The Charity Gap
posted at 9:40 am on October 4, 2008 by Ed Morrissey
Yesterday, the Palins released their income tax returns for the last two years, as expected for the general election. While the returns showed the Palins to be squarely in the middle class, with income between $127,000 and $166,000 combined, they also revealed a charity gap between the two VP candidates:
Alaska Gov. Sarah Palin made considerably less money than rival Sen. Joe Biden, but the Palin family gave more to charity in the last two years than Biden has in the last eight combined, according to Palin’s tax records released Friday afternoon. …
In 2006, the Palins paid $11,944 in taxes on $127,869 in income. In 2007, they paid $24,738 on $166,080.
But in 2006, they donated $4,880 to charity, and in 2007, they donated $3,325.
By contrast, Biden (D-Del.), Democratic presidential candidate Barack Obama’s running mate, has donated a total of $3,690 since 1998 despite his higher Senate salary, according to an analysis posted by National Review.
Recall what Barack Obama said in his appearance at the Saddleback Forum in August:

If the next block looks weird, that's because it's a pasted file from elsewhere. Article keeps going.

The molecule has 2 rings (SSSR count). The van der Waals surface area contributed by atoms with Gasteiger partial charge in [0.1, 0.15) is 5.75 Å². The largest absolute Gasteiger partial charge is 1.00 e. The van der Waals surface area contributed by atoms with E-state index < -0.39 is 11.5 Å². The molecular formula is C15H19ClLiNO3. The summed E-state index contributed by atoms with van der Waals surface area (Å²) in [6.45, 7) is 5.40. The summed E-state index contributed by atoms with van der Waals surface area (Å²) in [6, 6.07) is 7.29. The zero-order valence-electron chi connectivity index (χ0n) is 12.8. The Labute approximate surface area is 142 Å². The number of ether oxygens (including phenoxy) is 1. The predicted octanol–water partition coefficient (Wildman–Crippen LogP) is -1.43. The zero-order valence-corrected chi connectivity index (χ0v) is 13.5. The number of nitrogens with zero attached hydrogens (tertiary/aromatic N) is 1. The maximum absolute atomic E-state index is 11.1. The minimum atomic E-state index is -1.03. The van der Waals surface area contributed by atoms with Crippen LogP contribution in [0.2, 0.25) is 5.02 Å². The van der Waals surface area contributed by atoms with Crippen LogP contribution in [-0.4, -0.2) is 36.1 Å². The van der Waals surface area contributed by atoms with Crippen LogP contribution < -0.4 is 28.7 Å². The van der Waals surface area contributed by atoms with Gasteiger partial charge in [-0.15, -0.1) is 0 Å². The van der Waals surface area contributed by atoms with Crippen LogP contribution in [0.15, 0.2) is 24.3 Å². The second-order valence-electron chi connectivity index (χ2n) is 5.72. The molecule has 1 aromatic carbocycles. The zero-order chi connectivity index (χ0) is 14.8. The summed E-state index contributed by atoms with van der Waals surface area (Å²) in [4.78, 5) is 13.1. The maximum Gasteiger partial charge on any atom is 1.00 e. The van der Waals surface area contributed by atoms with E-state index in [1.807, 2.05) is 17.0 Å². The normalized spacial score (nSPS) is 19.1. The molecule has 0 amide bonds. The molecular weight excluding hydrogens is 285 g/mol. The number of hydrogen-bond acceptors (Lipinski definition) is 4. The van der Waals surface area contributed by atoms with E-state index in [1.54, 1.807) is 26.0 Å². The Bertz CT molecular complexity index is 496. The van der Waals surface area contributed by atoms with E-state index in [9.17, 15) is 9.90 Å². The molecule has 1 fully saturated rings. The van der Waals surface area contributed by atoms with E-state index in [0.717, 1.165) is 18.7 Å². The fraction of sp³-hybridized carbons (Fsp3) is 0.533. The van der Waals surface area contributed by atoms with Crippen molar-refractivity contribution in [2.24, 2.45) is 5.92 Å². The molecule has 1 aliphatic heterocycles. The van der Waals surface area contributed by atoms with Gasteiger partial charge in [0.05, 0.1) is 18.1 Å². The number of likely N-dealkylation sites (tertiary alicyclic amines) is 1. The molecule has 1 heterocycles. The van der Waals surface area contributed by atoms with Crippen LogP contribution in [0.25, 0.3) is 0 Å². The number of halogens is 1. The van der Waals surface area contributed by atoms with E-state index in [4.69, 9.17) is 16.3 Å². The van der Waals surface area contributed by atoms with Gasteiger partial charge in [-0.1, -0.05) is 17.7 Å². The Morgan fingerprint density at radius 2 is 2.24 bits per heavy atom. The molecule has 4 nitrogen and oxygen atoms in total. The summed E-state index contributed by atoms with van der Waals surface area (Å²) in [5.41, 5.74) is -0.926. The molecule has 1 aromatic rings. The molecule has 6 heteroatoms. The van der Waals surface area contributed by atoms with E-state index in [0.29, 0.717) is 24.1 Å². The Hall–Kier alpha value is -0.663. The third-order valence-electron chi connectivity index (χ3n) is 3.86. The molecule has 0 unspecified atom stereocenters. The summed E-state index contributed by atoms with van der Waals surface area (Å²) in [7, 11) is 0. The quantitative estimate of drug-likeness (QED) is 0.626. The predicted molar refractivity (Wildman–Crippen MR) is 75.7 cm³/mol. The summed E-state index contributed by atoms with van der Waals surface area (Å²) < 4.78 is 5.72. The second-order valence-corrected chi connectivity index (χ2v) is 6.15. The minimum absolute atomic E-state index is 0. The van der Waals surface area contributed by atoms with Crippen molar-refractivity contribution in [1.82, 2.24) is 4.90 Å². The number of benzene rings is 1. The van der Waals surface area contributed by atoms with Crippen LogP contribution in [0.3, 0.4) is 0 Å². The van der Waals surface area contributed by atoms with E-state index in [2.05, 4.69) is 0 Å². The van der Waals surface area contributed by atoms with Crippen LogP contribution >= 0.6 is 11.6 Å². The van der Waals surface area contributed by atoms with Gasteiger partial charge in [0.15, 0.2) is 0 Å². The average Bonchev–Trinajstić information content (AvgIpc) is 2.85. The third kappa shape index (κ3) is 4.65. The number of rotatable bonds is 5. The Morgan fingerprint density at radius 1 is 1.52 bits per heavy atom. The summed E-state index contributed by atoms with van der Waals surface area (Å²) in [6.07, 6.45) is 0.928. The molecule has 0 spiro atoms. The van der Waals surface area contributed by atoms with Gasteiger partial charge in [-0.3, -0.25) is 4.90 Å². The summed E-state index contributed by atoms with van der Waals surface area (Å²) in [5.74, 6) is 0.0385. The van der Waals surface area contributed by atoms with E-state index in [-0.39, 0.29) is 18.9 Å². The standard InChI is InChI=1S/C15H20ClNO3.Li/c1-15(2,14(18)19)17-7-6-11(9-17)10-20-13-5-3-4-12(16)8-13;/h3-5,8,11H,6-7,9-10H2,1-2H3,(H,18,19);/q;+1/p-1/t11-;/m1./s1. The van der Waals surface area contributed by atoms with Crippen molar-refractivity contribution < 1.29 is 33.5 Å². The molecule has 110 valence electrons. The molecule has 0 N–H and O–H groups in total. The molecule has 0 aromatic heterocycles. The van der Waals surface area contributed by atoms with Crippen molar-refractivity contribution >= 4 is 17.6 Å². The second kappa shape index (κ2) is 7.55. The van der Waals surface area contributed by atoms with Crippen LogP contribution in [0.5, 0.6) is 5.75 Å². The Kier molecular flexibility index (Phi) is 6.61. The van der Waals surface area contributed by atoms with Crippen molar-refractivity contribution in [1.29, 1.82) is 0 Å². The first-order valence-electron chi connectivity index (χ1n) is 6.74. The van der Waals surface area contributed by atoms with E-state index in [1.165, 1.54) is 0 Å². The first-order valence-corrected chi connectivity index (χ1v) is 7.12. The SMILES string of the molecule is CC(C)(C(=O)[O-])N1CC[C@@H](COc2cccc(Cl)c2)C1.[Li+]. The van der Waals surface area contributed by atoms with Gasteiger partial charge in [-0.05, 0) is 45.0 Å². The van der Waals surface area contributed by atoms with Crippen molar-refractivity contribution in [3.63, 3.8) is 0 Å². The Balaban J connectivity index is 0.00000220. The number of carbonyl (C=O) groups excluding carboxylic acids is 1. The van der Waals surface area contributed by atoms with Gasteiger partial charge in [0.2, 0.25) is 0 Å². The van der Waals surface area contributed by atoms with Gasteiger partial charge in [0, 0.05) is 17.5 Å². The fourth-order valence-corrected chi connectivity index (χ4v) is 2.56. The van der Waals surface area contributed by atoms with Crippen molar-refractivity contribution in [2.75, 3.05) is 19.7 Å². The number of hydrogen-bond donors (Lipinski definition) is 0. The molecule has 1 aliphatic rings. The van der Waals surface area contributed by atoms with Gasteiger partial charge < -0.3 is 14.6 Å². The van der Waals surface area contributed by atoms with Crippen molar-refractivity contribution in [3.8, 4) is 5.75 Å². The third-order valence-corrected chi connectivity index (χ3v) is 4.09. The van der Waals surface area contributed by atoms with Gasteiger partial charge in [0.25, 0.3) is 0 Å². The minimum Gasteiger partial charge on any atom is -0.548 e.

“Americans’ greatest moral failure in my lifetime,” he said, “has been that we still don’t abide by that basic precept in Matthew that whatever you do for the least of my brothers, you do for me.”
And what Biden claimed as the moral imperative from soaking people with higher taxes:
“Catholic social doctrine as I was taught it is, you take care of people who need the help the most.”
Once again, we see that liberals talk about charity, and conservatives take action. The Palins have been quite generous with their cash, while Biden has given far less on an annual basis with a much larger income stream. Since the two Democrats keep claiming the charitable impulse for spending other people’s money, it’s revealing to once again compare Biden’s own personal giving to his political rhetoric, and to his opponent in November.